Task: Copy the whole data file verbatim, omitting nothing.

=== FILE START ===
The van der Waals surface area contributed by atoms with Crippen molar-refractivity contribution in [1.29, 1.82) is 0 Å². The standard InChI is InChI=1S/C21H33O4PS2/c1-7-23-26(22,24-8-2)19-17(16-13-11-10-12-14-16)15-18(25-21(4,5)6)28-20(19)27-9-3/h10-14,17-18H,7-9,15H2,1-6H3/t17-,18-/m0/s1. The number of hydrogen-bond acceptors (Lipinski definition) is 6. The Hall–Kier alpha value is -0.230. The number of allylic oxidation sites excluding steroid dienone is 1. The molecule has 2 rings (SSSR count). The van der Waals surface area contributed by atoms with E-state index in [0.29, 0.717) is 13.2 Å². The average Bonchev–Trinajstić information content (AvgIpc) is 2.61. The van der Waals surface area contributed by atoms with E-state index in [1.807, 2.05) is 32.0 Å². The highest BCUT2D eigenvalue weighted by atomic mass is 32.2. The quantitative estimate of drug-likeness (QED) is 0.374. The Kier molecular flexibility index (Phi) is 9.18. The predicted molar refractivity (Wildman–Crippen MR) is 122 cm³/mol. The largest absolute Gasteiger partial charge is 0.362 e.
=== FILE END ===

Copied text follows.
The van der Waals surface area contributed by atoms with Crippen molar-refractivity contribution in [1.29, 1.82) is 0 Å². The standard InChI is InChI=1S/C21H33O4PS2/c1-7-23-26(22,24-8-2)19-17(16-13-11-10-12-14-16)15-18(25-21(4,5)6)28-20(19)27-9-3/h10-14,17-18H,7-9,15H2,1-6H3/t17-,18-/m0/s1. The number of hydrogen-bond acceptors (Lipinski definition) is 6. The Hall–Kier alpha value is -0.230. The number of allylic oxidation sites excluding steroid dienone is 1. The molecule has 2 rings (SSSR count). The van der Waals surface area contributed by atoms with E-state index in [0.29, 0.717) is 13.2 Å². The average Bonchev–Trinajstić information content (AvgIpc) is 2.61. The van der Waals surface area contributed by atoms with E-state index in [1.807, 2.05) is 32.0 Å². The highest BCUT2D eigenvalue weighted by atomic mass is 32.2. The quantitative estimate of drug-likeness (QED) is 0.374. The Kier molecular flexibility index (Phi) is 9.18. The predicted molar refractivity (Wildman–Crippen MR) is 122 cm³/mol. The largest absolute Gasteiger partial charge is 0.362 e.